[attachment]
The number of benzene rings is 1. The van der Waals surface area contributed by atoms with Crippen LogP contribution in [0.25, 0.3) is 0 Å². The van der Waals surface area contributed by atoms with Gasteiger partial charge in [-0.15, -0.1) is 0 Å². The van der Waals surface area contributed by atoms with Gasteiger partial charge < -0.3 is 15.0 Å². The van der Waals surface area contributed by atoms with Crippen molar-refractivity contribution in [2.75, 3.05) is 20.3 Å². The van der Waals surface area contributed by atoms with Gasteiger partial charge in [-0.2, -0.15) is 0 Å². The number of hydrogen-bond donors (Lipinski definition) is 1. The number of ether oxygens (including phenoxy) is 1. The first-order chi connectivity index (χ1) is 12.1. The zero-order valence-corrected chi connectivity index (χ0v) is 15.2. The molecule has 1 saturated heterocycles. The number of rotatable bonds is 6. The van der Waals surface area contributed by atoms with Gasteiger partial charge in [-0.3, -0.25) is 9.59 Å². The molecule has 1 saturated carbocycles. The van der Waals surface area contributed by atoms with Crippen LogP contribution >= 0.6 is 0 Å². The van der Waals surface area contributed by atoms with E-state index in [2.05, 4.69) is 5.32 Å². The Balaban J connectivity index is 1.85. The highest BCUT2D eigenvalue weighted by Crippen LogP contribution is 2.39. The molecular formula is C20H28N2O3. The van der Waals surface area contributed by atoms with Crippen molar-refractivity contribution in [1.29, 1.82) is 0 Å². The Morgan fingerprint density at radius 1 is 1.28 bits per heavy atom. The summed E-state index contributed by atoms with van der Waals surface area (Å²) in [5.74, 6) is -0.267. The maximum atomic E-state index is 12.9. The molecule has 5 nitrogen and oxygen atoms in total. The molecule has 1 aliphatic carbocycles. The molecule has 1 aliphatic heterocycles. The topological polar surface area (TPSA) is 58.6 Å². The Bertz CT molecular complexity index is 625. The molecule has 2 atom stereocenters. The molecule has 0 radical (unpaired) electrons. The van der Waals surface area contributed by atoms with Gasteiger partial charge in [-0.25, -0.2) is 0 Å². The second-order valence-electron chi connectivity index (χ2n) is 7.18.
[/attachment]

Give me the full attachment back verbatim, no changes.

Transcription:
The number of benzene rings is 1. The van der Waals surface area contributed by atoms with Crippen LogP contribution in [0.25, 0.3) is 0 Å². The van der Waals surface area contributed by atoms with Gasteiger partial charge in [-0.15, -0.1) is 0 Å². The van der Waals surface area contributed by atoms with Gasteiger partial charge < -0.3 is 15.0 Å². The van der Waals surface area contributed by atoms with Crippen molar-refractivity contribution in [2.75, 3.05) is 20.3 Å². The van der Waals surface area contributed by atoms with Gasteiger partial charge in [-0.2, -0.15) is 0 Å². The number of hydrogen-bond donors (Lipinski definition) is 1. The number of ether oxygens (including phenoxy) is 1. The first-order chi connectivity index (χ1) is 12.1. The zero-order valence-corrected chi connectivity index (χ0v) is 15.2. The molecule has 1 saturated heterocycles. The number of rotatable bonds is 6. The van der Waals surface area contributed by atoms with Gasteiger partial charge in [-0.3, -0.25) is 9.59 Å². The molecule has 1 saturated carbocycles. The van der Waals surface area contributed by atoms with Crippen LogP contribution >= 0.6 is 0 Å². The van der Waals surface area contributed by atoms with E-state index in [2.05, 4.69) is 5.32 Å². The Balaban J connectivity index is 1.85. The highest BCUT2D eigenvalue weighted by Crippen LogP contribution is 2.39. The molecular formula is C20H28N2O3. The van der Waals surface area contributed by atoms with Crippen molar-refractivity contribution in [1.29, 1.82) is 0 Å². The Morgan fingerprint density at radius 1 is 1.28 bits per heavy atom. The summed E-state index contributed by atoms with van der Waals surface area (Å²) in [5.74, 6) is -0.267. The maximum atomic E-state index is 12.9. The molecule has 5 nitrogen and oxygen atoms in total. The molecule has 1 aliphatic carbocycles. The molecule has 1 aliphatic heterocycles. The topological polar surface area (TPSA) is 58.6 Å². The Bertz CT molecular complexity index is 625. The molecule has 2 atom stereocenters. The molecule has 0 radical (unpaired) electrons. The van der Waals surface area contributed by atoms with Gasteiger partial charge in [-0.25, -0.2) is 0 Å². The second-order valence-electron chi connectivity index (χ2n) is 7.18.